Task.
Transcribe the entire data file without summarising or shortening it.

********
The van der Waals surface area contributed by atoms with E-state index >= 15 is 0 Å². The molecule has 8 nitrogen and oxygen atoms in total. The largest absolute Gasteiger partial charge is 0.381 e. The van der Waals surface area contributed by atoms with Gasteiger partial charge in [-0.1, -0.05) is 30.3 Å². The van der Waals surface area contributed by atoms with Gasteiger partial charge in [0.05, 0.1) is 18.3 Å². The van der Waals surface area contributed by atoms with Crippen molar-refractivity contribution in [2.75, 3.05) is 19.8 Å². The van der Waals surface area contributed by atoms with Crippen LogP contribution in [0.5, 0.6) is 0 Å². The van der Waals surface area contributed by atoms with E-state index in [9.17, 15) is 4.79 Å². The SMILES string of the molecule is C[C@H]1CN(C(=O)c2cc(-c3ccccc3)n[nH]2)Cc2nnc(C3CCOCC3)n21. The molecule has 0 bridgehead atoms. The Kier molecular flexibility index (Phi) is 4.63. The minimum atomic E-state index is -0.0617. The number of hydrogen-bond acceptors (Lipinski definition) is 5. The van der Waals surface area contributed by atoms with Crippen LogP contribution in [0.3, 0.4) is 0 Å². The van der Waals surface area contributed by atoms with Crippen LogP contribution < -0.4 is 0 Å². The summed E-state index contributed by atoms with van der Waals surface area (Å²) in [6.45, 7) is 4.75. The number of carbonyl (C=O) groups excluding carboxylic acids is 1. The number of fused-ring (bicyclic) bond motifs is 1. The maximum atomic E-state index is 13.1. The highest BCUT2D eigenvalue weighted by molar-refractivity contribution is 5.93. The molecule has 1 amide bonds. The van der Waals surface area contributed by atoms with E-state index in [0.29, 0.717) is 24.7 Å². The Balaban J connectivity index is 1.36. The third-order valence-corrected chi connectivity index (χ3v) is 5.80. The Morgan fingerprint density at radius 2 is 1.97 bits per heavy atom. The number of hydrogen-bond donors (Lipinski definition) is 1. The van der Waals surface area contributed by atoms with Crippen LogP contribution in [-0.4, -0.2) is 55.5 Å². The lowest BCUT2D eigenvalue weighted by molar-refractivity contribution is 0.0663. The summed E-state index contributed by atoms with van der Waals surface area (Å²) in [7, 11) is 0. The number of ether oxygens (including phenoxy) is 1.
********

The van der Waals surface area contributed by atoms with E-state index >= 15 is 0 Å². The molecule has 8 nitrogen and oxygen atoms in total. The largest absolute Gasteiger partial charge is 0.381 e. The van der Waals surface area contributed by atoms with Gasteiger partial charge in [-0.1, -0.05) is 30.3 Å². The van der Waals surface area contributed by atoms with Gasteiger partial charge in [0.05, 0.1) is 18.3 Å². The van der Waals surface area contributed by atoms with Crippen molar-refractivity contribution in [2.75, 3.05) is 19.8 Å². The van der Waals surface area contributed by atoms with Crippen LogP contribution in [0.5, 0.6) is 0 Å². The van der Waals surface area contributed by atoms with E-state index in [9.17, 15) is 4.79 Å². The SMILES string of the molecule is C[C@H]1CN(C(=O)c2cc(-c3ccccc3)n[nH]2)Cc2nnc(C3CCOCC3)n21. The molecule has 0 bridgehead atoms. The Kier molecular flexibility index (Phi) is 4.63. The minimum atomic E-state index is -0.0617. The number of hydrogen-bond acceptors (Lipinski definition) is 5. The van der Waals surface area contributed by atoms with Crippen LogP contribution in [0.3, 0.4) is 0 Å². The van der Waals surface area contributed by atoms with Crippen LogP contribution < -0.4 is 0 Å². The summed E-state index contributed by atoms with van der Waals surface area (Å²) in [6.45, 7) is 4.75. The number of carbonyl (C=O) groups excluding carboxylic acids is 1. The number of fused-ring (bicyclic) bond motifs is 1. The maximum atomic E-state index is 13.1. The highest BCUT2D eigenvalue weighted by molar-refractivity contribution is 5.93. The molecule has 1 amide bonds. The van der Waals surface area contributed by atoms with E-state index in [0.29, 0.717) is 24.7 Å². The Balaban J connectivity index is 1.36. The third-order valence-corrected chi connectivity index (χ3v) is 5.80. The Morgan fingerprint density at radius 2 is 1.97 bits per heavy atom. The number of hydrogen-bond donors (Lipinski definition) is 1. The van der Waals surface area contributed by atoms with Crippen LogP contribution in [-0.4, -0.2) is 55.5 Å². The lowest BCUT2D eigenvalue weighted by molar-refractivity contribution is 0.0663. The summed E-state index contributed by atoms with van der Waals surface area (Å²) in [7, 11) is 0. The number of ether oxygens (including phenoxy) is 1.